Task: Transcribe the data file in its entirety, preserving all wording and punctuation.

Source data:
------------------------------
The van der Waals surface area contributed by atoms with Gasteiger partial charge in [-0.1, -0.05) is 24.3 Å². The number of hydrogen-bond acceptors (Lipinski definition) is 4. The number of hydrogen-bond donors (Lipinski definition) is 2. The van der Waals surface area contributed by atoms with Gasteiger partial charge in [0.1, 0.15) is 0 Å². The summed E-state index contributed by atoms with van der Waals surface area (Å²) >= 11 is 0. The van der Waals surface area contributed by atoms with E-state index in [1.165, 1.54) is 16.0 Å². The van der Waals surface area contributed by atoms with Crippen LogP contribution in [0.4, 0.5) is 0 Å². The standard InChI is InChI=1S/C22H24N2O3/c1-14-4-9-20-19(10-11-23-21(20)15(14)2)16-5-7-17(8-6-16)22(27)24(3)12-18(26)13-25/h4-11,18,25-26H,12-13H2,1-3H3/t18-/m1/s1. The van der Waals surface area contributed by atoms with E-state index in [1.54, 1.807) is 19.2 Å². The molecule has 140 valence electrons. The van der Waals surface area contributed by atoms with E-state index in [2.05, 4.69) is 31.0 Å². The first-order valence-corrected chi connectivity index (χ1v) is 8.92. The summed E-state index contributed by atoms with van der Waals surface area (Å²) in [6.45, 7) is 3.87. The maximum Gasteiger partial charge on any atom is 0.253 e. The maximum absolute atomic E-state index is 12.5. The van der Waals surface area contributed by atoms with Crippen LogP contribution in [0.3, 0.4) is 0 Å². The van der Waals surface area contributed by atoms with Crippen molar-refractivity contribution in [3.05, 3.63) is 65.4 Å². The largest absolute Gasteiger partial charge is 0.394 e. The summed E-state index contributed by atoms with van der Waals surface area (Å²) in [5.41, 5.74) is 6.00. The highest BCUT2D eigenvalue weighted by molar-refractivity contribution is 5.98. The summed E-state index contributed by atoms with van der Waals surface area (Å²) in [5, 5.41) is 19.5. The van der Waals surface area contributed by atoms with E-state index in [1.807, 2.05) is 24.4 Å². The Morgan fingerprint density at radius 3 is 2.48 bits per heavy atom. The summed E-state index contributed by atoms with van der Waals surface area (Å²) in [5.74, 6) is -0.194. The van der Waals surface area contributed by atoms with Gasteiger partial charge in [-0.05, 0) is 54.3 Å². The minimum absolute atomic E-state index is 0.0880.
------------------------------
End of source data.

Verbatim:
The van der Waals surface area contributed by atoms with Gasteiger partial charge in [-0.1, -0.05) is 24.3 Å². The number of hydrogen-bond acceptors (Lipinski definition) is 4. The number of hydrogen-bond donors (Lipinski definition) is 2. The van der Waals surface area contributed by atoms with Gasteiger partial charge in [0.1, 0.15) is 0 Å². The summed E-state index contributed by atoms with van der Waals surface area (Å²) >= 11 is 0. The van der Waals surface area contributed by atoms with E-state index in [1.165, 1.54) is 16.0 Å². The van der Waals surface area contributed by atoms with Crippen LogP contribution in [0.4, 0.5) is 0 Å². The standard InChI is InChI=1S/C22H24N2O3/c1-14-4-9-20-19(10-11-23-21(20)15(14)2)16-5-7-17(8-6-16)22(27)24(3)12-18(26)13-25/h4-11,18,25-26H,12-13H2,1-3H3/t18-/m1/s1. The van der Waals surface area contributed by atoms with E-state index in [1.54, 1.807) is 19.2 Å². The molecule has 140 valence electrons. The van der Waals surface area contributed by atoms with E-state index in [2.05, 4.69) is 31.0 Å². The first-order valence-corrected chi connectivity index (χ1v) is 8.92. The summed E-state index contributed by atoms with van der Waals surface area (Å²) in [6.45, 7) is 3.87. The maximum Gasteiger partial charge on any atom is 0.253 e. The maximum absolute atomic E-state index is 12.5. The van der Waals surface area contributed by atoms with Crippen LogP contribution in [0.3, 0.4) is 0 Å². The van der Waals surface area contributed by atoms with Crippen molar-refractivity contribution in [3.05, 3.63) is 65.4 Å². The largest absolute Gasteiger partial charge is 0.394 e. The summed E-state index contributed by atoms with van der Waals surface area (Å²) in [5.41, 5.74) is 6.00. The highest BCUT2D eigenvalue weighted by molar-refractivity contribution is 5.98. The summed E-state index contributed by atoms with van der Waals surface area (Å²) in [5, 5.41) is 19.5. The van der Waals surface area contributed by atoms with E-state index in [1.807, 2.05) is 24.4 Å². The Morgan fingerprint density at radius 3 is 2.48 bits per heavy atom. The summed E-state index contributed by atoms with van der Waals surface area (Å²) in [5.74, 6) is -0.194. The van der Waals surface area contributed by atoms with Gasteiger partial charge in [-0.05, 0) is 54.3 Å². The minimum absolute atomic E-state index is 0.0880.